SOCOM 4 Review
OK, so I’ve finally been able to play SOCOM 4 online. Here’s a review.
And I’m gonna start by talking about the offline campaign.
Zipper spent a lot of time leading up to the game‘s 4-19/5-15 release talking up the campaign. They said it would be great, and totally intense and would go places other shooters didn’t. As far as I can tell, they were lying.
SOCOM 4 (PS3 [Reviewed])
Developer: Zipper Interactive
Publisher: Sony Computer Entertainment
Release Date: April 19, 2011
The campaign is just OK. You and your dudes and a pair of Koreans must work to survive and beat the bad guys, who are… some group and who are doing … something in some unnamed southeast Asian country. It’s all very unclear from the very beginning. There is some precious melodrama, though, and a nice will they/won’t they romance between the main dude and the angry Korean squad leader. This is a joke — they actually just yell at each other the whole game.
Most of the campaign is standard cover-based third-person shooting with some point-and-click squad mechanics mixed in and the occasional cool set piece. Most folks who play the game won’t find anything particularly new here aside from the occasional stealth mission. These missions create a whole new reason to be annoyed by stealth missions, in that the game holds your hand through them, robbing them of any challenge aside from making sure you shoot the f–king snipers in the head or else everyone in the world will know exactly where you are immediately.
During these missions you take control of the previously mentioned Korean squad leader, who is, oh yeah, a woman. Cool. She’s the only character in the game that made a real impression on me, but that’s just because she makes this one angry face the whole time and has the voice of Shiala the consort.
There is one other new thing in the game: getting shot through cover. This happens a lot, and at no point is it not the worst thing that has ever happened in a game.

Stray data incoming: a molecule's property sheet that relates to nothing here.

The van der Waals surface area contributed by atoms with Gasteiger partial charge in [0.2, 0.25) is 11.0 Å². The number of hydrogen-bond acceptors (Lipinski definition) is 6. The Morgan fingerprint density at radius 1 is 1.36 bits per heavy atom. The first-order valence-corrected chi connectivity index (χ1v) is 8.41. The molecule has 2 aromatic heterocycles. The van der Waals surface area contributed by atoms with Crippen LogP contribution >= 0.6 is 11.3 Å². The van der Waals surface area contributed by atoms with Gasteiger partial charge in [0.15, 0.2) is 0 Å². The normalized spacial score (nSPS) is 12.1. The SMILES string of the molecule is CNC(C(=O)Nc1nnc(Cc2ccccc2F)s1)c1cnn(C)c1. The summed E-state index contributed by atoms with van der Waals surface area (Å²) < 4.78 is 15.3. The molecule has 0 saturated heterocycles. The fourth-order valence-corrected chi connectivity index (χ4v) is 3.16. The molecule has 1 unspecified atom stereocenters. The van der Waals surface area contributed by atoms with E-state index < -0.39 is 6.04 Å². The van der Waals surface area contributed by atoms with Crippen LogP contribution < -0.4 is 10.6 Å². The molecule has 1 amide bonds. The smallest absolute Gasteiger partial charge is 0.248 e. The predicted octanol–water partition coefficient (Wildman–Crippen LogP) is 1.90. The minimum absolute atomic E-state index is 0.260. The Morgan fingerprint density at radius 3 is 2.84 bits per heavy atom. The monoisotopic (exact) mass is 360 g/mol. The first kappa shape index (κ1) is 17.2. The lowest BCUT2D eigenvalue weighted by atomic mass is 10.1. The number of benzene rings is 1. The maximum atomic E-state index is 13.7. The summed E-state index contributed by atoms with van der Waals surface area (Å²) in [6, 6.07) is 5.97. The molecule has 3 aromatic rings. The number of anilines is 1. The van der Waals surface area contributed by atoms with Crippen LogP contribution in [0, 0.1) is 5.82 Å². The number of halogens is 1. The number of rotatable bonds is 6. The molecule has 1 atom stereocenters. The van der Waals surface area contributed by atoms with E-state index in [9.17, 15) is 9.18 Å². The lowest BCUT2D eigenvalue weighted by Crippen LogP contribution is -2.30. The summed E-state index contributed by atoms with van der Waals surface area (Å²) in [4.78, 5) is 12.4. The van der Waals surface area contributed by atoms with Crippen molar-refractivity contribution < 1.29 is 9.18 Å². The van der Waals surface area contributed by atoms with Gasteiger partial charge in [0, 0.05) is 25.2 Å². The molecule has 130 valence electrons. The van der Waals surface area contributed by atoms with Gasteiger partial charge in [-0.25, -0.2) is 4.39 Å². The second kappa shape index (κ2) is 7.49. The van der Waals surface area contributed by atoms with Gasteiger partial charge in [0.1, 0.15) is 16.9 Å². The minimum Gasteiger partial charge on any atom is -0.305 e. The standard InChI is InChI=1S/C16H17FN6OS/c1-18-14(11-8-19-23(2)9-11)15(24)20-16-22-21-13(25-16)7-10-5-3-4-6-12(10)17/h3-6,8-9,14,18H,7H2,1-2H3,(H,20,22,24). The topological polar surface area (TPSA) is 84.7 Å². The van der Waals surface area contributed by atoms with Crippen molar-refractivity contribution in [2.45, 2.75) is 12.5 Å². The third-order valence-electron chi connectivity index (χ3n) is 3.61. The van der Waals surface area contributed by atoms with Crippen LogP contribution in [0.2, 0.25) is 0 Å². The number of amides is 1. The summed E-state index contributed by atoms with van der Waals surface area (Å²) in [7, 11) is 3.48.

After that you’ve got custom missions, which are, uh, small custom missions can be played alone or in co-op. I’m not sure why anyone would play these alone, though, since that would be like playing more of the campaign, except less fun because you don’t have any squad help. They’re OK in co-op, though.
The competitive multiplayer is the reason folks play SOCOM, and it is of course the reason to play SOCOM 4. Zipper limited the games to 32 players, and that’s a good thing for these maps, although the way people play some of the maps can get a little cramped with a full load. Still, the upside is that 32 isn’t too big a number to hit regularly, and games aren’t going to slow down much.
And there’s plenty to do online with the game, too, as there are about 7 million modes, including some throwbacks. The maps are pretty well balanced and accessible; the scoreboards don’t tend to be totally uneven like they are in a lot of other online shooters. Part of that is the result of the pace of the games, of course.
In all, SOCOM 4′s online modes are fun, and they make a good alternative for folks who find themselves sucking ass at Call of Duty.
SOCOM 4 supports the Playstation Move, but I don’t think it’s ideal for this game. It’s OK for the campaign, but it’s a bit too herky jerky for online play. The sharp shooter, though, should not be anywhere near this game. It’ll give you a nice forearm workout, but it also won’t let you enjoy even a minute of gameplay.
You’ll notice that I’ve used the word “OK” to describe a number of aspects of the game, and that’s because most of the game is just OK. Even the best part — online multiplayer — is good but doesn’t stand out in the shooter crowd. In the end, SOCOM 4 merely is.
- Balanced, fun multiplayer
- It’s lame that you can get shot through cover constantly in a cover-based shooter
- Move sharpshooter
- Everything else